With the above quoted words from The Numerical Bible we are in entire accord, and only wish they might be echoed by Mr. Grant's followers. But second, and most inconsistently, and erroneously, Mr. Grant says: "In the wisdom of God, that same law, whose principle was 'do and live', could yet be the type of the obedience of faith in those who are subjects of a spiritual redemption, the principle of which is 'live and do'. Let us remember, however, that law in itself retains none the less its character as opposed to grace, and that as a type it does not represent law any longer: we are not, as Christians in any sense under the law, but under grace" (italics his). This is a mistake, the more serious because made by one whose writings now constitute in certain circles the test of orthodoxy in the interpreting of God's Word.
What has been said above reveals the need for a serious and careful examination of the teaching of Holy Scripture concerning the Law. But to what do we refer when we speak of "The Law"? This is a term which needs to be carefully defined. In the New Testament there are three expressions used, concerning which there has been not a little confusion. First, there is "the Law of God" (Rom. 7:22, 25, etc.). Second, there is "the Law of Moses" (John 7:23; Acts 13:39, 15:5, etc.). Third, there is "the law of Christ" (Gal. 6:2). Now these three expressions are by no means synonymous, and it is not until we learn to distinguish between them, that we can hope to arrive at any clear understanding of our subject.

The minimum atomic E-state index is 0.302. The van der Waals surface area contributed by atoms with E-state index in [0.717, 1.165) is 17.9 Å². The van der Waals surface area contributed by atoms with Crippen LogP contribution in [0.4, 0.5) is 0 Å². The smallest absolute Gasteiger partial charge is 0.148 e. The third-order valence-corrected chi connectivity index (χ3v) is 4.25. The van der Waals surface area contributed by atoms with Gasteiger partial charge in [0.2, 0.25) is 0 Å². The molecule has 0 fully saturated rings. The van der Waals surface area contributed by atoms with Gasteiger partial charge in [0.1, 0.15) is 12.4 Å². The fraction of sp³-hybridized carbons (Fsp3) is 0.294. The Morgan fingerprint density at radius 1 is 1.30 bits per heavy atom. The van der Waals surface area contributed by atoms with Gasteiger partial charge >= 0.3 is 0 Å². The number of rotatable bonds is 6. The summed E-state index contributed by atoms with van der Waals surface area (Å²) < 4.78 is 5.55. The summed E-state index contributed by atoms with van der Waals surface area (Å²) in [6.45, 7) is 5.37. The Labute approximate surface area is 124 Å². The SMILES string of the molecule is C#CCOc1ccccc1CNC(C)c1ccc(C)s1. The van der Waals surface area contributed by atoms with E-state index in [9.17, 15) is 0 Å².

The "Law of God" expresses the mind of the Creator, and is binding upon all rational creatures. It is God's unchanging moral standard for regulating the conduct of all men. In some places "the Law of God" may refer to the whole revealed will of God, but in the majority it has reference to the Ten Commandments; and it is in this restricted sense we use the term. This Law was impressed on man's moral nature from the beginning, and though now fallen, he still shows the work of it written in his heart. This law has never been repealed, and in the very nature of things, cannot be. For God to abrogate the moral Law would be to plunge the whole universe into anarchy. Obedience to the Law of God is man's first duty. That is why the first complaint that Jehovah made against Israel after they left Egypt was, "How long refuse ye to keep My commandments and My laws" (Ex. 16:27).